Rieslingfeier is quite literally “a celebration of Riesling.” But the seminars held as part of this year’s event offered tasting and discussion that were thought-provoking – sometimes to the point of head-scratching – and seriously concerned with the future of Riesling on German and Austrian slopes as well as in the North American marketplace.
An annual “Celebration of Riesling” thrills the converted and inspires them to proselytize on behalf of Germany’s great white grape.
Seldom has a vintage been better suited for tapping the awesome abundance of talent that has accumulated along the 135 circuitous miles of the Mosel between Trier and Koblenz, where sites and growers are testing one another’s potential with increasingly exciting results.
Germany: Saar, Germany: Ruwer, featured
There are really two 2015 vintages for German Riesling: the first harvest took place on the heels of early September rain, and the second four to eight weeks later during a chilly but sunny autumn. Both will reward Riesling lovers, especially the latter.
Germany, Cellar Favorites
I’ve always been a huge fan of Schloss Johannisberg, which won’t surprise any die-hard Riesling lover. After all, Schloss Johannisberg is not just one of the oldest wine estates in the world (the first documented wine harvest took place there in 817 A.D.) and is an absolutely iconic Riesling address.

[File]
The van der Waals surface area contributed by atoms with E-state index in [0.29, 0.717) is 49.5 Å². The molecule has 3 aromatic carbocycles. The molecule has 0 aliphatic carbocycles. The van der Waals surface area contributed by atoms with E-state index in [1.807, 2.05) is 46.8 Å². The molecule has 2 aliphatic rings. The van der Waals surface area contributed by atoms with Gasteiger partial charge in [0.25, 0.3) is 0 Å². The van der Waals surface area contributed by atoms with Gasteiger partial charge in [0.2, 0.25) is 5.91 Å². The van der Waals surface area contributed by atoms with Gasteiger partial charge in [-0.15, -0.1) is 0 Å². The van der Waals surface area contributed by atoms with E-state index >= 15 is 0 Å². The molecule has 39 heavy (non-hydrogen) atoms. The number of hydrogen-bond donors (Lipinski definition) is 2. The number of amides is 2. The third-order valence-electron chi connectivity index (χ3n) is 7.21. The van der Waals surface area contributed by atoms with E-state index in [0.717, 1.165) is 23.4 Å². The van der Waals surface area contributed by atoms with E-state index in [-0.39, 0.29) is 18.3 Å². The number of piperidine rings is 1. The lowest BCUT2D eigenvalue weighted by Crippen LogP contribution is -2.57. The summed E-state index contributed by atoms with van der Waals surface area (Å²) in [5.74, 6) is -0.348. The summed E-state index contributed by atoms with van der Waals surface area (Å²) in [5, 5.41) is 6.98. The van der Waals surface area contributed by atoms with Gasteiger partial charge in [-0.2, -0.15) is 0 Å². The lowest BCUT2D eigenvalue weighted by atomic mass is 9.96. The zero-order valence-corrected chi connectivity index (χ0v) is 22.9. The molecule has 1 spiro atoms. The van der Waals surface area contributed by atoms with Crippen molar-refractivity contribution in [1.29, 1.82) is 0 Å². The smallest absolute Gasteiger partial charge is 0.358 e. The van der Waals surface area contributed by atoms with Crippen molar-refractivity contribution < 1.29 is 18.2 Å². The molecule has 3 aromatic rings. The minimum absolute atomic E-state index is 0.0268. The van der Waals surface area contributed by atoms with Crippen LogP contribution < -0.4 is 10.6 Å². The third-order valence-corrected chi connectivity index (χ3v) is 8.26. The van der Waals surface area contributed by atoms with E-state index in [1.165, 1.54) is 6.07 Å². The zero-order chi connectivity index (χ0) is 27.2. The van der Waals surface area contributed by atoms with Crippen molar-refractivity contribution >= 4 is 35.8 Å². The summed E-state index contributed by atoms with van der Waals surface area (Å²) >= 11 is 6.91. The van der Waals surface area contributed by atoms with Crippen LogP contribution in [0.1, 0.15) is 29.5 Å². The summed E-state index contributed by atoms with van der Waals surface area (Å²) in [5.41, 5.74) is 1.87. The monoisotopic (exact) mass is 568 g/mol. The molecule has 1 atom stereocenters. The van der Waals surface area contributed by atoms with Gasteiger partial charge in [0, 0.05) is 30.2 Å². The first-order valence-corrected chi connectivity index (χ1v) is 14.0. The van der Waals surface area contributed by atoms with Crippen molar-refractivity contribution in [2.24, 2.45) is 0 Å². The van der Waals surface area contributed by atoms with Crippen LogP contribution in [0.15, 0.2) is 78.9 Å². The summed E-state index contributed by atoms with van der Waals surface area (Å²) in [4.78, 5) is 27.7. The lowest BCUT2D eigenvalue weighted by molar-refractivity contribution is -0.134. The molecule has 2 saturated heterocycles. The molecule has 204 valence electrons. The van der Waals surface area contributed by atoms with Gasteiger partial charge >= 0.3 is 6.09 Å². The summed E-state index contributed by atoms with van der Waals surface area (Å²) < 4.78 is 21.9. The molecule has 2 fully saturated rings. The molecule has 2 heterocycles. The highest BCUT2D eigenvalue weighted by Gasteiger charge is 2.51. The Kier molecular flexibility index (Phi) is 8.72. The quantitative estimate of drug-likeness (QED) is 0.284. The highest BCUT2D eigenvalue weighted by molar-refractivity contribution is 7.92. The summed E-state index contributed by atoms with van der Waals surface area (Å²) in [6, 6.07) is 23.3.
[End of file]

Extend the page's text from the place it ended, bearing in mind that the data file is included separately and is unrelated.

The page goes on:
Mother Nature presented a host of obstacles in 2014. But as a wide range of outstanding wines and numerous consistently excellent collections testify, these obstacles could be overcome using quite diverse strategies, at times resulting in wines that taste as though they must have come from two completely different vintages. A number of growers in Mosel turned in memorably fine collections.
Meteorological adversity in the Mosel in 2014 led to inevitable compromises, yet intrepid growers scored some improbable successes. In general, the Mosel Rieslings of 2014 are not meant for long keeping. But there are some notable, even spectacular, exceptions.
The Ruwer is a tiny Mosel tributary that enters the Mosel just downstream from Trier. Only its last three miles are flanked by vines, and then sporadically, representing a surface area far smaller than it was in the mid-20th century, let alone 175 years ago when Karl Marx, himself the inheritor of family vine acreage at the edge of today’s Maximin Grünhaus Herrenberg, penned an impassioned plea on behalf of his beleaguered fellow wine growers. This article covers releases from the challenging 2014 harvest.
Germany: Saar, Germany, featured
Praised since the late 19th century for achieving the height of Riesling perfection, the Saar has got its mojo back, as witness successes by both old-line estates and relative newcomers in the challenging 2014 vintage. The best Saar Rieslings of the vintage share vibrant, at times mouth-shaking acidity and, even at the dry end of the sweetness spectrum, alcoholic levity.
Two thousand fourteen will be remembered in Germany for an extremely stressful growing season and challenging harvest. But in Rhine regions that had luck with the weather, circumstances conspired to permit outstanding quality from growers whose viticultural regimens are scrupulous and who had skilled, motivated and outsized picking crews.